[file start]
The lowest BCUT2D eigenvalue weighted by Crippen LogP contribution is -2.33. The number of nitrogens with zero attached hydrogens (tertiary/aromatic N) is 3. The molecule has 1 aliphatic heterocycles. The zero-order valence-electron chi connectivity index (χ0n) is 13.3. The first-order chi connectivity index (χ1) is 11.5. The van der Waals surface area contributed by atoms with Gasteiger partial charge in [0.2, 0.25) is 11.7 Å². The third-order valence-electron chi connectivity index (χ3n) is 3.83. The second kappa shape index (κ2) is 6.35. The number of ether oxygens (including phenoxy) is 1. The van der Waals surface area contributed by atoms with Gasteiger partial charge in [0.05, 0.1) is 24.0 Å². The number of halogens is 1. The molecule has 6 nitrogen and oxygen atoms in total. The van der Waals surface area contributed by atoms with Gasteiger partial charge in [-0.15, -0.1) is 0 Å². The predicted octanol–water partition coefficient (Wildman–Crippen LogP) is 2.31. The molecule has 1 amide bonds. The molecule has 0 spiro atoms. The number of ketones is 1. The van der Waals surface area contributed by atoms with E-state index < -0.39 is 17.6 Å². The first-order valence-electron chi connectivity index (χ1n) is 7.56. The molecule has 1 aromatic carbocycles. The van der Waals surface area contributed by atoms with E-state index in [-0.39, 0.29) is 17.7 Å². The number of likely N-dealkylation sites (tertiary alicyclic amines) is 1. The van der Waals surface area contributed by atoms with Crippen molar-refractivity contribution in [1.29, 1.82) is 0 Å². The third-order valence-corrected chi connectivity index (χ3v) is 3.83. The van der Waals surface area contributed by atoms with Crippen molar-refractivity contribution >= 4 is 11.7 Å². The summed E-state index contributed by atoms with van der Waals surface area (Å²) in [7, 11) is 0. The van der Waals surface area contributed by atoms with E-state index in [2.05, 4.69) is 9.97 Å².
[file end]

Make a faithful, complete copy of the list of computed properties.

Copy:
The lowest BCUT2D eigenvalue weighted by Crippen LogP contribution is -2.33. The number of nitrogens with zero attached hydrogens (tertiary/aromatic N) is 3. The molecule has 1 aliphatic heterocycles. The zero-order valence-electron chi connectivity index (χ0n) is 13.3. The first-order chi connectivity index (χ1) is 11.5. The van der Waals surface area contributed by atoms with Gasteiger partial charge in [0.2, 0.25) is 11.7 Å². The third-order valence-electron chi connectivity index (χ3n) is 3.83. The second kappa shape index (κ2) is 6.35. The number of ether oxygens (including phenoxy) is 1. The van der Waals surface area contributed by atoms with Gasteiger partial charge in [0.05, 0.1) is 24.0 Å². The number of halogens is 1. The molecule has 6 nitrogen and oxygen atoms in total. The van der Waals surface area contributed by atoms with Gasteiger partial charge in [-0.15, -0.1) is 0 Å². The predicted octanol–water partition coefficient (Wildman–Crippen LogP) is 2.31. The molecule has 1 amide bonds. The molecule has 0 spiro atoms. The number of ketones is 1. The van der Waals surface area contributed by atoms with E-state index < -0.39 is 17.6 Å². The first-order valence-electron chi connectivity index (χ1n) is 7.56. The molecule has 1 aromatic carbocycles. The van der Waals surface area contributed by atoms with E-state index in [-0.39, 0.29) is 17.7 Å². The number of likely N-dealkylation sites (tertiary alicyclic amines) is 1. The van der Waals surface area contributed by atoms with Crippen molar-refractivity contribution in [1.29, 1.82) is 0 Å². The third-order valence-corrected chi connectivity index (χ3v) is 3.83. The van der Waals surface area contributed by atoms with Crippen molar-refractivity contribution >= 4 is 11.7 Å². The summed E-state index contributed by atoms with van der Waals surface area (Å²) in [7, 11) is 0. The van der Waals surface area contributed by atoms with E-state index in [2.05, 4.69) is 9.97 Å².